Is your baby keeping you up all night?
Or are you an expectant parent hoping to keep your baby sleeping soundly as much as possible?
Have you heard one of your friends say “I co sleep with my baby” and wondered what he or she is talking about?
Co sleeping has recently become a very popular method of making sure babies and very young children get a good night of sleep. Although this practice has been performed for centuries, there for a while, it got a lot of negative attention because it was attributed to several infant health issues. Today, co sleeping is a controversial subject but still remains pretty common.
So how do you know if co sleeping is the right choice for you? In this article, you’ll find out everything you need to know about what co sleeping is, how it’s done, and how you can make sure to provide a safe sleeping environment for your child. You’ll discover pros and cons of this practice so you’ll be better informed and able to make the right call.
Of course, you want what’s best for your child. When you have enough information to help you decide whether or not to co sleep, you’ll be making one more positive step toward safe and secure care for your baby.
What is co-sleeping?
You might have heard the term getting thrown around often, but what does co sleeping mean exactly? There are a few different variations on co sleeping, but what it really boils down to is sleeping near your baby or small child. Most of the time, this refers to sleeping in the same bed with your child, but it doesn’t always have to be this way. There are many reasons why co sleeping is popular, and these will be outlined later on in this article. For now, just understand that the most common definition of co sleeping is simply sleeping with your baby closer to you than in a crib in a separate room.
You might be surprised to hear it, but over 80% of mothers who breastfeed have reported sleeping in the same bed with their babies. And in a recent study, only 11% of surveyed expectant mothers planned to co sleep with their children, but 42% of the same mothers ended up participating in this practice after their babies were born. Co sleeping with baby is a lot more common than you might realize!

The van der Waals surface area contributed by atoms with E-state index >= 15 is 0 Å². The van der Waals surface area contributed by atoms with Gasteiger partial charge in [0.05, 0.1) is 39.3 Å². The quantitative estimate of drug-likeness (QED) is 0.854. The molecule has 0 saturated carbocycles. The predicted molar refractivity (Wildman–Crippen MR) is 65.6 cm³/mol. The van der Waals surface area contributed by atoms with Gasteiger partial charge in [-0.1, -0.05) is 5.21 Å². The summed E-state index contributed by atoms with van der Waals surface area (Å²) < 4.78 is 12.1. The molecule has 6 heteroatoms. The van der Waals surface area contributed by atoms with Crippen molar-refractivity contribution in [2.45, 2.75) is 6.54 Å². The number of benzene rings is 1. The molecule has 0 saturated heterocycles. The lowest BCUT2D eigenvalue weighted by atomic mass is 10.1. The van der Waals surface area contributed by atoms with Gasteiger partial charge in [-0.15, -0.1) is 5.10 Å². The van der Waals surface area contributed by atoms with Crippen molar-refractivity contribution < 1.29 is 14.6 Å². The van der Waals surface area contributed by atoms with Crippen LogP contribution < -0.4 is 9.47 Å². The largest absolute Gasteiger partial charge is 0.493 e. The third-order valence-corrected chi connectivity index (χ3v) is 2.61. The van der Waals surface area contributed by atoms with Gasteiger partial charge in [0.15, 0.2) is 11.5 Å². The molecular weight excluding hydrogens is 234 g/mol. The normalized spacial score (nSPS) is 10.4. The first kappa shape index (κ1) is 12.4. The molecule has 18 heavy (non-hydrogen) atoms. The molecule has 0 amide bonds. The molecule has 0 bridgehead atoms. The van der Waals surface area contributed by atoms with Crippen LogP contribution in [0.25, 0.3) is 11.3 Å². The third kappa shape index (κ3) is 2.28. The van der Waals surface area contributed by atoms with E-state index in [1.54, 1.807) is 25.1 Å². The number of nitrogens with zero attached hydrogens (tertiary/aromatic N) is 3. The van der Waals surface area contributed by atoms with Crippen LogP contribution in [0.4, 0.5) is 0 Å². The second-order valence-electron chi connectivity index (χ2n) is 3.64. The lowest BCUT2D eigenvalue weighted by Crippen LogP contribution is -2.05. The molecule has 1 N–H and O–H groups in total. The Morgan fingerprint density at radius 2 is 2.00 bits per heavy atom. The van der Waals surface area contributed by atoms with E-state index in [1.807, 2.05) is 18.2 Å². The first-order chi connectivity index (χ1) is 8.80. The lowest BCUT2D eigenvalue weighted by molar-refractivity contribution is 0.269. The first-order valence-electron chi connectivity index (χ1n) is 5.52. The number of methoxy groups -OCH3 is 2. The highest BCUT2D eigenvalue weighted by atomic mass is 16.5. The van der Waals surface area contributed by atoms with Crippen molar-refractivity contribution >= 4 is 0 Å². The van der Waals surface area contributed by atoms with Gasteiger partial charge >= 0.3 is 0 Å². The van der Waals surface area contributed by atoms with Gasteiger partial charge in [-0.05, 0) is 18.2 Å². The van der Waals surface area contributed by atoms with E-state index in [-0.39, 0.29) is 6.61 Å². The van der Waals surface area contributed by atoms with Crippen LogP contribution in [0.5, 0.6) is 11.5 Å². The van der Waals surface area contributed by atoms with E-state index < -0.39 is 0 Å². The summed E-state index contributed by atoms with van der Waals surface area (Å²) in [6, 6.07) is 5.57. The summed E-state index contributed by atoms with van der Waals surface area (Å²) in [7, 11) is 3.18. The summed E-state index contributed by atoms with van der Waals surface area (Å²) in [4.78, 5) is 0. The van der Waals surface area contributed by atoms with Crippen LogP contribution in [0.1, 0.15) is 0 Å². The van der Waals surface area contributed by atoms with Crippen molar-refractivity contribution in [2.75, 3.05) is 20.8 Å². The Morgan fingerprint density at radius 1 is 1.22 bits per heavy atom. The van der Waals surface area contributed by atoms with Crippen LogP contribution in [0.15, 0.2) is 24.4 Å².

But what is co sleeping with your baby supposed to accomplish? Isn’t it going to just be dangerous and potentially keep you from getting enough sleep yourself? There are a lot of potential issues to consider when thinking about co sleeping, and there are plenty of good reasons to go ahead with this very traditional practice, too. In the next section, you’ll find out the many different ways co sleeping can be done.
How is co-sleeping done?
Okay, so it makes sense that co sleeping means keeping your baby near you when you sleep. But how do you co sleep with your baby and manage to keep him or her safe at the same time? There are a few different ways you can practice co sleeping, and choosing the one that’s right for you boils down to examining your own individual situation and needs.
- “Bad dreams” bed sharing – This is probably the bed sharing you’re most familiar with. In this setup, your child or baby has his or her own bedroom (or possibly shares with siblings). Children are put to bed at the start of the night but are welcome to sleep in the bed with parents if they wake up during the night – usually from a bad dream or some other interruption of their normal sleep. This may happen very regularly or it may be very infrequent. Co sleeping isn’t practiced every night in this setup.